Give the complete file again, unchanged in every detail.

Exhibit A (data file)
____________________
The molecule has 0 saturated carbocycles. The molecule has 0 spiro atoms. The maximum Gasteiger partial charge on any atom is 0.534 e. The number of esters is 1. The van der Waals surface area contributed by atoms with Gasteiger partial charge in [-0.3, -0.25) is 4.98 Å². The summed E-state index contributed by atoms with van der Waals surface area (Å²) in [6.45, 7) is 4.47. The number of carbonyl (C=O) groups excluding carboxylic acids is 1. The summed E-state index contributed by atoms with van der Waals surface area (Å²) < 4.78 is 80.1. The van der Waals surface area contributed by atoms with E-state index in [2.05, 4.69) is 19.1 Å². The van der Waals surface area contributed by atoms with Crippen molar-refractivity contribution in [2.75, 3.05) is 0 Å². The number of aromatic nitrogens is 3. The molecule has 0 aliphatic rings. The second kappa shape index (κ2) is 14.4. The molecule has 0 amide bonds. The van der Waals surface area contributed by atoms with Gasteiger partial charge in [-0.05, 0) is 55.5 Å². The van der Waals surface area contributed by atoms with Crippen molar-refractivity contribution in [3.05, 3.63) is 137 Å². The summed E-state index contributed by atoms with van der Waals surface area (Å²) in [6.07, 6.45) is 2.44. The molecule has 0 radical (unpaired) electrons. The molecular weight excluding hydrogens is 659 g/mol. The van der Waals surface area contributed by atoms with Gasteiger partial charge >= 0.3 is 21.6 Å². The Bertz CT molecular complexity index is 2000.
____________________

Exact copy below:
The molecule has 0 saturated carbocycles. The molecule has 0 spiro atoms. The maximum Gasteiger partial charge on any atom is 0.534 e. The number of esters is 1. The van der Waals surface area contributed by atoms with Gasteiger partial charge in [-0.3, -0.25) is 4.98 Å². The summed E-state index contributed by atoms with van der Waals surface area (Å²) in [6.45, 7) is 4.47. The number of carbonyl (C=O) groups excluding carboxylic acids is 1. The summed E-state index contributed by atoms with van der Waals surface area (Å²) < 4.78 is 80.1. The van der Waals surface area contributed by atoms with E-state index in [2.05, 4.69) is 19.1 Å². The van der Waals surface area contributed by atoms with Crippen molar-refractivity contribution in [2.75, 3.05) is 0 Å². The number of aromatic nitrogens is 3. The molecule has 0 aliphatic rings. The second kappa shape index (κ2) is 14.4. The molecule has 0 amide bonds. The van der Waals surface area contributed by atoms with Gasteiger partial charge in [-0.05, 0) is 55.5 Å². The van der Waals surface area contributed by atoms with Crippen molar-refractivity contribution in [3.05, 3.63) is 137 Å². The summed E-state index contributed by atoms with van der Waals surface area (Å²) in [6.07, 6.45) is 2.44. The molecule has 0 radical (unpaired) electrons. The molecular weight excluding hydrogens is 659 g/mol. The van der Waals surface area contributed by atoms with Gasteiger partial charge >= 0.3 is 21.6 Å². The Bertz CT molecular complexity index is 2000.